- Energy created through the movement of electrons among the atoms of matter.
- Although electricity is seldom used directly, it is one of the most useful and versatile forms of energy. Following are some examples. When electricity is:
- put into a toaster, it can be converted to heat;
- put into a stereo, it is converted into sound;
- put into an electric bulb, it converts into light;
- put into a motor, it converts into motion or movement (mechanical energy).
- Due to its versatility, electricity is in high demand; in the US about 40% of the total primary energy used is converted into electricity for various uses.
All matter is made up of atoms, and atoms are made up of smaller particles called protons (which have positive charge), neutrons (which have neutral charge), and electrons (which are negatively charged).
- The electrons orbit around the nucleus (which contains protons and neutrons), just like the planets orbit the sun.
- Certain metals have electrons that are only loosely attached to their atoms, so they can be easily made to move from one atom to another if an electric field is applied to them.
- When those electrons move among the atoms of matter, a current of electricity is created.
- Energy produced when reactions occur in an atom, resulting in some type of structural change in the nuclei.
- Fusion occurs when two small nuclei join together to create one large nucleus or particle, and during this process, energy is released in the form of light and heat. An example is in the Sun: hydrogen nuclei fuse (combine) together to make helium nuclei, which release energy.
- Fission occurs when the nucleus of one big atom splits into two new atoms, and during this process, a tremendous amount of energy is released in the form of light and heat. An example is in a nuclear reactor or the interior of the earth: uranium nuclei split apart, causing energy to be released.
Did You Know?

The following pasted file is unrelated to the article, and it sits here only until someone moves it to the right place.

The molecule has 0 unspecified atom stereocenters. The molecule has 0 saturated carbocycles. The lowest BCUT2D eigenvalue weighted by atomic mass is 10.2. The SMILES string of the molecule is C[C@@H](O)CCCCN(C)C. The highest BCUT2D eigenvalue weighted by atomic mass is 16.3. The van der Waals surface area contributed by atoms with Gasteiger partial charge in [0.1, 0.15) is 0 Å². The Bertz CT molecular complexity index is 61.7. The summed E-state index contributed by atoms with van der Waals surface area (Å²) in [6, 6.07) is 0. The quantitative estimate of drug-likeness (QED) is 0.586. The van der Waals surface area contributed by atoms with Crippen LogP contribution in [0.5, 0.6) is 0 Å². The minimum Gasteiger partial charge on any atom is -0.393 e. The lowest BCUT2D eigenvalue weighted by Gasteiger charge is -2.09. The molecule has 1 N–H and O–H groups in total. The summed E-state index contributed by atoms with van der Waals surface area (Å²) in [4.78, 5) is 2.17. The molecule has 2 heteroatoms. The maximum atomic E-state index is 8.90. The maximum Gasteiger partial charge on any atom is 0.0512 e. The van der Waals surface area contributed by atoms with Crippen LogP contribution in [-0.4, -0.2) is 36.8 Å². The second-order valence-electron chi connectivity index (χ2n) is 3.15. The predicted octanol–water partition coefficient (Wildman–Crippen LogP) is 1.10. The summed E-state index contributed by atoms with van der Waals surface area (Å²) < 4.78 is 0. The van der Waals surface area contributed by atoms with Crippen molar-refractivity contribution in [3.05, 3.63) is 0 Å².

In both fusion and fission, some of the matter making up the nuclei is converted into energy, represented by the famous equation:
E = mc2
Energy = Mass x (Speed of Light)2
- This formula indicates that energy intrinsically stored in matter at rest equals its mass times the speed of light squared. When matter is destroyed, the energy stored is released.
- This equation suggests that an incredibly huge amount of energy is released when a small amount of matter is converted to energy.
- Energy radiated or transmitted in the form of rays, waves or particles. Some examples include:
- Visible light that can be seen by naked eye;
- Infrared radiation;
- Ultraviolet radiation (UV) that cannot be seen with the naked eye;
- Long wave radiation, such as TV waves and radio waves;
- Very short waves, such as x-rays and gamma rays.
- Even things that we encounter in our every day life contain some radioactive material either natural or man-made. Smoke detectors, compact fluorescent bulbs, some watches and granite countertops can emit some nuclear radiation. Even plane travel at high altitudes cause exposure from cosmic rays.
- Electromagnetic Radiation
- Energy from the sun comes to the earth in the form of Electromagnetic radiation, which is a type of energy that oscillates (side to side) and is coupled with electric and magnetic fields that travel freely through space.
- Electromagnetic radiation is composed of photons or particles of light, which are sometimes referred to as packets of energy.
- Photons, like all particles, have properties of waves.
Photons make the world a brighter place!
Photons are created when electrons jump to lower energy levels in atoms, and are absorbed when electrons jump to higher levels. Photons are also created when a charged particle, such as an electron or proton, is accelerated. An example of this phenomenon is a radio transmitter antenna that generates radio waves.
- Electromagnetic Spectrum
- The “Electromagnetic spectrum“ is a representation of the wide range of wavelengths of electromagnetic radiation.
- Photons are associated with visible light, which accounts for only a very limited part of the electromagnetic spectrum.
- A great discovery of the nineteenth century was that radio waves, x-rays, and gamma-rays are just forms of light, and that light is electromagnetic waves.
Please watch the following 3:20 video about the electromagnetic spectrum:
As depicted in the image above, the lower the energy, the longer the wavelength and lower the frequency, and vice versa.
The reason that sunlight can hurt your skin or your eyes is because it contains "ultraviolet light," which consists of high energy photons. These photons have short wavelength and high frequency, and pack enough energy in each photon to cause physical damage to your skin if they get past the outer layer of skin or the lens in your eye.
Radio waves, and the radiant heat you feel at a distance from a campfire, for example, are also forms of electromagnetic radiation, or light, except that they consist of low energy photons (long wavelength and high frequencies - in the infrared band and lower) that your eyes can't perceive. This was a great discovery of the nineteenth century - that radio waves, x-rays, and gamma-rays are just forms of light, and that light is electromagnetic waves.
About 20% of the electricity used in the US is used to produce visible light for lighting purposes.